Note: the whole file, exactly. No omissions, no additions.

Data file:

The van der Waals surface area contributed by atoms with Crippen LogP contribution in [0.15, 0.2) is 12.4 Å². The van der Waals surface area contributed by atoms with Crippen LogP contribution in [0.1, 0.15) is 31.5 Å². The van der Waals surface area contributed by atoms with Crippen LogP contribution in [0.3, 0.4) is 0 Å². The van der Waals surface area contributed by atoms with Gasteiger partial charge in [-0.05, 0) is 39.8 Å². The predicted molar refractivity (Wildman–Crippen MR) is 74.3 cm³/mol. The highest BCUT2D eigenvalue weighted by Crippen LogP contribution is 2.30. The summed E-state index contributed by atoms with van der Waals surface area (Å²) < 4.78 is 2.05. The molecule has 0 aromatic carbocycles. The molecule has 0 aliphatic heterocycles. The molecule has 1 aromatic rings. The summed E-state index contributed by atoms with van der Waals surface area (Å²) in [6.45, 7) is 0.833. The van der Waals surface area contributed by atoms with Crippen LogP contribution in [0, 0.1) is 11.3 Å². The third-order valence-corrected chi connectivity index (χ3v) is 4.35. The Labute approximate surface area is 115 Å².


The van der Waals surface area contributed by atoms with Crippen LogP contribution in [0.15, 0.2) is 12.4 Å². The van der Waals surface area contributed by atoms with Crippen LogP contribution in [0.1, 0.15) is 31.5 Å². The van der Waals surface area contributed by atoms with Crippen LogP contribution in [0.3, 0.4) is 0 Å². The van der Waals surface area contributed by atoms with Gasteiger partial charge in [-0.05, 0) is 39.8 Å². The predicted molar refractivity (Wildman–Crippen MR) is 74.3 cm³/mol. The highest BCUT2D eigenvalue weighted by Crippen LogP contribution is 2.30. The summed E-state index contributed by atoms with van der Waals surface area (Å²) < 4.78 is 2.05. The molecule has 0 aromatic carbocycles. The molecule has 0 aliphatic heterocycles. The molecule has 1 aromatic rings. The summed E-state index contributed by atoms with van der Waals surface area (Å²) in [6.45, 7) is 0.833. The van der Waals surface area contributed by atoms with Crippen LogP contribution in [0, 0.1) is 11.3 Å². The third-order valence-corrected chi connectivity index (χ3v) is 4.35. The Labute approximate surface area is 115 Å².